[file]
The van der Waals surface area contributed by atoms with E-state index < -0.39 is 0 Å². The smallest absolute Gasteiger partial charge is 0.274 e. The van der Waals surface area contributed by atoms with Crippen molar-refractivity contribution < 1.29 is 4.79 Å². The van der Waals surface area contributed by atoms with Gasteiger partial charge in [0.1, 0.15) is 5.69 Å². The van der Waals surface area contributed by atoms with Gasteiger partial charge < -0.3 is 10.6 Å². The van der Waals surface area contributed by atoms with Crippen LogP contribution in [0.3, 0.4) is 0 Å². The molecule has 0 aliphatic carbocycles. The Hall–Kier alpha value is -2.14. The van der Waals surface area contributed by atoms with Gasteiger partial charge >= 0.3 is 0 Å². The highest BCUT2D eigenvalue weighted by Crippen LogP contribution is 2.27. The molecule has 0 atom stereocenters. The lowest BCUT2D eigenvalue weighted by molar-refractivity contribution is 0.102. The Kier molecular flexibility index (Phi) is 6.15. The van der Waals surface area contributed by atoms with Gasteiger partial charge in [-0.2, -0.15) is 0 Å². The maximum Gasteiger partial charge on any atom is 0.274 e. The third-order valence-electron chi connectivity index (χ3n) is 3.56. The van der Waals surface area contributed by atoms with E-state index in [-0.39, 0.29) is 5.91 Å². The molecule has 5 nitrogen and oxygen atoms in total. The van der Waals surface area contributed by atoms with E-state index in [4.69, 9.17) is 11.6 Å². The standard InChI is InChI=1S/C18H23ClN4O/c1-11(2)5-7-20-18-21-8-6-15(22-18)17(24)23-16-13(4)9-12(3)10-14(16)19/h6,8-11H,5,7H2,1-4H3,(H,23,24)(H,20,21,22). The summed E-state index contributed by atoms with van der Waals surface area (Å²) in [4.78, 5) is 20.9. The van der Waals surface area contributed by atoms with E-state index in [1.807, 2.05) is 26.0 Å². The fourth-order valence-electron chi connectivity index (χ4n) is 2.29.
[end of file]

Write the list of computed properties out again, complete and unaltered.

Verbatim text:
The van der Waals surface area contributed by atoms with E-state index < -0.39 is 0 Å². The smallest absolute Gasteiger partial charge is 0.274 e. The van der Waals surface area contributed by atoms with Crippen molar-refractivity contribution < 1.29 is 4.79 Å². The van der Waals surface area contributed by atoms with Gasteiger partial charge in [0.1, 0.15) is 5.69 Å². The van der Waals surface area contributed by atoms with Gasteiger partial charge < -0.3 is 10.6 Å². The van der Waals surface area contributed by atoms with Crippen LogP contribution in [0.3, 0.4) is 0 Å². The molecule has 0 aliphatic carbocycles. The Hall–Kier alpha value is -2.14. The van der Waals surface area contributed by atoms with Gasteiger partial charge >= 0.3 is 0 Å². The highest BCUT2D eigenvalue weighted by Crippen LogP contribution is 2.27. The molecule has 0 atom stereocenters. The lowest BCUT2D eigenvalue weighted by molar-refractivity contribution is 0.102. The Kier molecular flexibility index (Phi) is 6.15. The van der Waals surface area contributed by atoms with Gasteiger partial charge in [-0.2, -0.15) is 0 Å². The maximum Gasteiger partial charge on any atom is 0.274 e. The third-order valence-electron chi connectivity index (χ3n) is 3.56. The van der Waals surface area contributed by atoms with E-state index in [-0.39, 0.29) is 5.91 Å². The molecule has 5 nitrogen and oxygen atoms in total. The van der Waals surface area contributed by atoms with E-state index in [4.69, 9.17) is 11.6 Å². The standard InChI is InChI=1S/C18H23ClN4O/c1-11(2)5-7-20-18-21-8-6-15(22-18)17(24)23-16-13(4)9-12(3)10-14(16)19/h6,8-11H,5,7H2,1-4H3,(H,23,24)(H,20,21,22). The summed E-state index contributed by atoms with van der Waals surface area (Å²) in [4.78, 5) is 20.9. The van der Waals surface area contributed by atoms with E-state index in [1.807, 2.05) is 26.0 Å². The fourth-order valence-electron chi connectivity index (χ4n) is 2.29.